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Properties of galactic cirrus clouds observed by BOOMERanG

Veneziani, M., Ade, Peter A. R., Bock, J. J., Boscaleri, A., Crill, B. P., de Bernardis, P., De Gasperis, G., de Oliveira-Costa, A., De Troia, G., Stefano, G. Di, Ganga, K. M., Jones, W. C., Kisner, T. S., Lange, A. E., MacTavish, C. J., Masi, S., Mauskopf, Philip Daniel, Montroy, T. E., Natoli, P., Netterfield, C. B., Pascale, Enzo, Piacentini, F., Pietrobon, D., Polenta, G., Ricciardi, S., Romeo, G. and Ruhl, J. E. 2010. Properties of galactic cirrus clouds observed by BOOMERanG. Astrophysical Journal 713 (2) , pp. 959-969. 10.1088/0004-637X/713/2/959

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Abstract

The physical properties of galactic cirrus emission are not well characterized. BOOMERANG is a balloon-borne experiment designed to study the cosmic microwave background at high angular resolution in the millimeter range. The BOOMERANG 245 and 345 GHz channels are sensitive to interstellar signals, in a spectral range intermediate between FIR and microwave frequencies. We look for physical characteristics of cirrus structures in a region at high galactic latitudes (b ~ –40°) where BOOMERANG performed its deepest integration, combining the BOOMERANG data with other available data sets at different wavelengths. We have detected eight emission patches in the 345 GHz map, consistent with cirrus dust in the Infrared Astronomical Satellite maps. The analysis technique we have developed allows us to identify the location and the shape of cirrus clouds, and to extract the flux from observations with different instruments at different wavelengths and angular resolutions. We study the integrated flux emitted from these cirrus clouds using data from Infrared Astronomical Satellite (IRAS), DIRBE, BOOMERANG and Wilkinson Microwave Anisotropy Probe in the frequency range 23-3000 GHz (13 mm-100 μm wavelength). We fit the measured spectral energy distributions with a combination of a gray body and a power-law spectra considering two models for the thermal emission. The temperature of the thermal dust component varies in the 7-20 K range and its emissivity spectral index is in the 1-5 range. We identified a physical relation between temperature and spectral index as had been proposed in previous works. This technique can be proficiently used for the forthcoming Planck and Herschel missions data.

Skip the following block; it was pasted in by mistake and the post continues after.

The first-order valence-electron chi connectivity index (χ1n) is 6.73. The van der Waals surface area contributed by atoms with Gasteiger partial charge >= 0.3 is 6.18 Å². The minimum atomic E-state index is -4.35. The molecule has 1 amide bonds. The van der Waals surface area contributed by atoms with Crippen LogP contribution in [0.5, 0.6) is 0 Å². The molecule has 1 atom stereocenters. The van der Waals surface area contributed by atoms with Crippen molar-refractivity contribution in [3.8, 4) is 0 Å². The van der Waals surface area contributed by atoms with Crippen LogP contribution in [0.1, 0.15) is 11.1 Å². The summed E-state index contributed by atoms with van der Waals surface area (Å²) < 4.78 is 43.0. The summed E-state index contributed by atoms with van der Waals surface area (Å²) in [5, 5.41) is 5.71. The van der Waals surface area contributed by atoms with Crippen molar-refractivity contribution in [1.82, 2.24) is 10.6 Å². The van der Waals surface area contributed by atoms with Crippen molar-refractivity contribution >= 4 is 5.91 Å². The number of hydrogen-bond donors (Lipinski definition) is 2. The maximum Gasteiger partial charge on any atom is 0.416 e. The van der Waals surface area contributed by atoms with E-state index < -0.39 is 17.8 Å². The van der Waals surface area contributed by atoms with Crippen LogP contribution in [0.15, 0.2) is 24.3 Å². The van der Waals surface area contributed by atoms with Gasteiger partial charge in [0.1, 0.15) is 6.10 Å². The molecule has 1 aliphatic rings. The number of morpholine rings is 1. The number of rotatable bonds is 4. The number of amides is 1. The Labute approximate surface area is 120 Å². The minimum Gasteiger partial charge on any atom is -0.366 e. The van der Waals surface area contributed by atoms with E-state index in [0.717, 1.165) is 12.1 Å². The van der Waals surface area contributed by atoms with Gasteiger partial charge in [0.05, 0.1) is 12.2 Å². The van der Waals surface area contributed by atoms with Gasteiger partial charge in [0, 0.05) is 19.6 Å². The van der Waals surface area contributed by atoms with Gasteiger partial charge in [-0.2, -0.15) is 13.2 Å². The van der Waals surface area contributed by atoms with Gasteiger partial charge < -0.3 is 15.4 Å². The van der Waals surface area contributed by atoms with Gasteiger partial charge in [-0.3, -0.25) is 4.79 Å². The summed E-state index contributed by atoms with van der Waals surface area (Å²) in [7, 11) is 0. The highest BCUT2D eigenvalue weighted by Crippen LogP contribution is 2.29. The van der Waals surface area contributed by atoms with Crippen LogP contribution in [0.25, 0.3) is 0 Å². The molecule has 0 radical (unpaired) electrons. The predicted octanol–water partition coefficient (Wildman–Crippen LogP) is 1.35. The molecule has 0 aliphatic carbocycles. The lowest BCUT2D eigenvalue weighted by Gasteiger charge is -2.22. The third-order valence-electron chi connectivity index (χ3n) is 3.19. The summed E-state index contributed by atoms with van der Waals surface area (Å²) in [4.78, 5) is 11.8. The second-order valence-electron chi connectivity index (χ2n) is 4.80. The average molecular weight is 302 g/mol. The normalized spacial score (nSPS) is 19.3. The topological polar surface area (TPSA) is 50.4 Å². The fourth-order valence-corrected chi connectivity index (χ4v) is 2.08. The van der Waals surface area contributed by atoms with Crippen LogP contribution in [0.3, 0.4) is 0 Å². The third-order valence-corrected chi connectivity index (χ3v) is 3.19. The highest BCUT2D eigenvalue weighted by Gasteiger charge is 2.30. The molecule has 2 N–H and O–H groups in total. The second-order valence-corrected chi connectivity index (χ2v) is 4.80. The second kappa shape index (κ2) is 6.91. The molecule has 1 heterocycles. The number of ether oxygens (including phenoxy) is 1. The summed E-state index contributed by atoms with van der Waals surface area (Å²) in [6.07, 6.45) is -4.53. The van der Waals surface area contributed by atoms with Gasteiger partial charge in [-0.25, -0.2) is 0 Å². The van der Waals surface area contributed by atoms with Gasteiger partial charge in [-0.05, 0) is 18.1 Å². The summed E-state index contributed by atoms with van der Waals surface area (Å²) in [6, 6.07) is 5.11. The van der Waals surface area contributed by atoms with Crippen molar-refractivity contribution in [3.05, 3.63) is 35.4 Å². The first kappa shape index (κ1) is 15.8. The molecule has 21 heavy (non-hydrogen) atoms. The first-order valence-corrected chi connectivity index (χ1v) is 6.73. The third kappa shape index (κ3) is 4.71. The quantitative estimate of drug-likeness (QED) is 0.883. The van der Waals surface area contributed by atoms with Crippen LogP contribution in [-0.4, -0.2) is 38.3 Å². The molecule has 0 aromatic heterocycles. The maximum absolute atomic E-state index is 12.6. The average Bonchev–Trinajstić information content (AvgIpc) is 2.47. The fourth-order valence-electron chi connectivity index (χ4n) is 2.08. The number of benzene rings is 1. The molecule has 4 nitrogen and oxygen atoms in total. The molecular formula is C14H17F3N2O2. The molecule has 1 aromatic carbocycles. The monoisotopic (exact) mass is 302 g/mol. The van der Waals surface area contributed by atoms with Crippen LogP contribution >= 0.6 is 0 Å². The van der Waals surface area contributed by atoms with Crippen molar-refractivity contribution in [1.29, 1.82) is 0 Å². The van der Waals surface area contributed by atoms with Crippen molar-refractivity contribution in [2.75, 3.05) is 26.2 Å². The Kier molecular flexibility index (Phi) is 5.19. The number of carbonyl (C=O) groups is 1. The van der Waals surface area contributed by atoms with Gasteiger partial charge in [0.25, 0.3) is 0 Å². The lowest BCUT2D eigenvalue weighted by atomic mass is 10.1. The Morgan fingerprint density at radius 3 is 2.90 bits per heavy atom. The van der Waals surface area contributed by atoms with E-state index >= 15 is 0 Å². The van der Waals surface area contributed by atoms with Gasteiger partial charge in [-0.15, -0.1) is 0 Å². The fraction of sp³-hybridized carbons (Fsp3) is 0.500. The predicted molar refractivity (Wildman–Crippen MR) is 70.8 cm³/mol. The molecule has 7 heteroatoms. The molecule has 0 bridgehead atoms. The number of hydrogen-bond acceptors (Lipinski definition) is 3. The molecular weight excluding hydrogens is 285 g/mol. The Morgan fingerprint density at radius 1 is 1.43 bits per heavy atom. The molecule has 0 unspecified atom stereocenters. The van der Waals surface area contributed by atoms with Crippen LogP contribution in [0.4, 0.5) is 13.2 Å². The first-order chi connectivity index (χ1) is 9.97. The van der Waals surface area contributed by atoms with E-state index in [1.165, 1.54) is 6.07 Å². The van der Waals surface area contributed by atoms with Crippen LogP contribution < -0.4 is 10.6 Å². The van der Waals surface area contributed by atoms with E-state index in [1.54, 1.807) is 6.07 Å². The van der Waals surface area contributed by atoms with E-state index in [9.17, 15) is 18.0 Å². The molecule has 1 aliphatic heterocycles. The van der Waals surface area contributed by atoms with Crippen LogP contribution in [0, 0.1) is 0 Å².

Item Type: Article
Date Type: Publication
Status: Published
Schools: Physics and Astronomy
Subjects: Q Science > QB Astronomy
Uncontrolled Keywords: cosmology: observations; ISM: clouds; radio continuum: ISM; submillimeter: ISM
Publisher: Institute of Physics
ISSN: 0004-637X
Last Modified: 04 Jun 2017 03:18
URI: http://orca-mwe.cf.ac.uk/id/eprint/19605

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